The Railway Children Return

  • 06 Aug - 12 Aug, 2022
  • Mag The Weekly
  • Reviews

Lionel Jeffries’ 1970 The Railway Children is a warm, likeable, jolly jape featuring plummy kids waving at the 9:15 to London, iced buns, paper chases and Bernard Cribbins flitting between comedy and pathos, all wrapped up in surprisingly timely concerns about downsizing and being kind to immigrants. The presence of OG Railway Child Jenny Agutter, reprising her role as Bobbie in this tougher but still kid-friendly re-spin, suggests this is a legacy sequel. But while Morgan Matthews’ film embraces plot cores, thematic ideas and visual motifs from the first film, it mostly does its own thing narratively.

The film’s smartest decision is to locate the kids-have-larks-in-the country gambit within the evacuation of children from major cities during World War II, adding a tangible undercurrent of fear that is maintained throughout. So, mature Lily (Beau Gadsdon), headstrong Pattie (Eden Hamilton) and cheeky scamp Ted (Zac Cudby) are packed off to Oakworth and taken in by head teacher (and Bobbie’s daughter) Annie (Sheridan Smith), her son Thomas (Austin Haynes) becoming fast friends with his new housemates. The first half-hour or so is a likeable set of hi-jinx – shenanigans with chickens, mud, secret hideouts and run-ins with locals who chuck conkers and coal — that are elevated through the chemistry between Smith and the young actors. Things take a more dramatic turn when the gang discovers Abe (KJ Aikens), a young, injured African-American GI who spins an unconvincing line about being on a secret mission. The kids help the mysterious stranger without the knowledge of the grown-ups.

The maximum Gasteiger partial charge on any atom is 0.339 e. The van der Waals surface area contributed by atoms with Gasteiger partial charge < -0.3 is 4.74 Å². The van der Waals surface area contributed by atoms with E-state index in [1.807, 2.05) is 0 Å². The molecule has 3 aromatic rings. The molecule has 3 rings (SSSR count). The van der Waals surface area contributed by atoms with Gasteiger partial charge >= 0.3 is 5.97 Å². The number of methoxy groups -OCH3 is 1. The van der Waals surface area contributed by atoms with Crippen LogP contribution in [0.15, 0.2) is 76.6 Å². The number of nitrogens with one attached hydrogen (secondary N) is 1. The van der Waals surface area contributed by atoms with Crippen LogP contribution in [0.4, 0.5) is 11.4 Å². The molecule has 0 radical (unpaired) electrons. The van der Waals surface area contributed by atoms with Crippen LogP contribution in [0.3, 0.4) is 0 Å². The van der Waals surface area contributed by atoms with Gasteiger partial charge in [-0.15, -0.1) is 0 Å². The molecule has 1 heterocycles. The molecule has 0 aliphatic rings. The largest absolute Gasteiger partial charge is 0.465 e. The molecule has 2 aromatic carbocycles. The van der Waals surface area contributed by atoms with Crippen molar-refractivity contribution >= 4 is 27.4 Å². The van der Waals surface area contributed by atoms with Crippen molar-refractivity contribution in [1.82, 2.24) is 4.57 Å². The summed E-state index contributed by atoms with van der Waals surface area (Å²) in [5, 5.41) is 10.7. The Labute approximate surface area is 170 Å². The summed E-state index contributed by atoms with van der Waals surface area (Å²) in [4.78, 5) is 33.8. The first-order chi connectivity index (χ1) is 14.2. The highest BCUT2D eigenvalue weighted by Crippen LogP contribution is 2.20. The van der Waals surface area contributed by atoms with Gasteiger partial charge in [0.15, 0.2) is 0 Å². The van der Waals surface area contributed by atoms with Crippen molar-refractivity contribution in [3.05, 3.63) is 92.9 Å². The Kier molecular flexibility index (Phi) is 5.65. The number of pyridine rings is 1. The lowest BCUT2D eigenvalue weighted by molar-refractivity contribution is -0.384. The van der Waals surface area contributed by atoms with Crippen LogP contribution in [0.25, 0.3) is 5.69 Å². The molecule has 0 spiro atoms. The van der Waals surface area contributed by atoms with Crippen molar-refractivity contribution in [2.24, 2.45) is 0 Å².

The nods to the original are subtle and the film doesn’t share much of the original’s interest and feel for the golden age of steam. Floating around the fringes, Agutter’s Bobbie is believably a former suffragette (there is a conversation about the lack of women in Whitehall that comes out of nowhere) and Tom Courtenay is a warm presence as Bobbie’s Churchill-impersonating brother-in-law, Uncle Walter.

It lacks anything that truly excites and delights, some of it is too on the nose, and the climax devolves into kids-saving-the-day 101 that plays against some of the earlier seriousness. But the filmmaking is well-crafted, Danny Brocklehurst’s screenplay adds some grit and Matthews gets good performances from his young actors.

– Compilation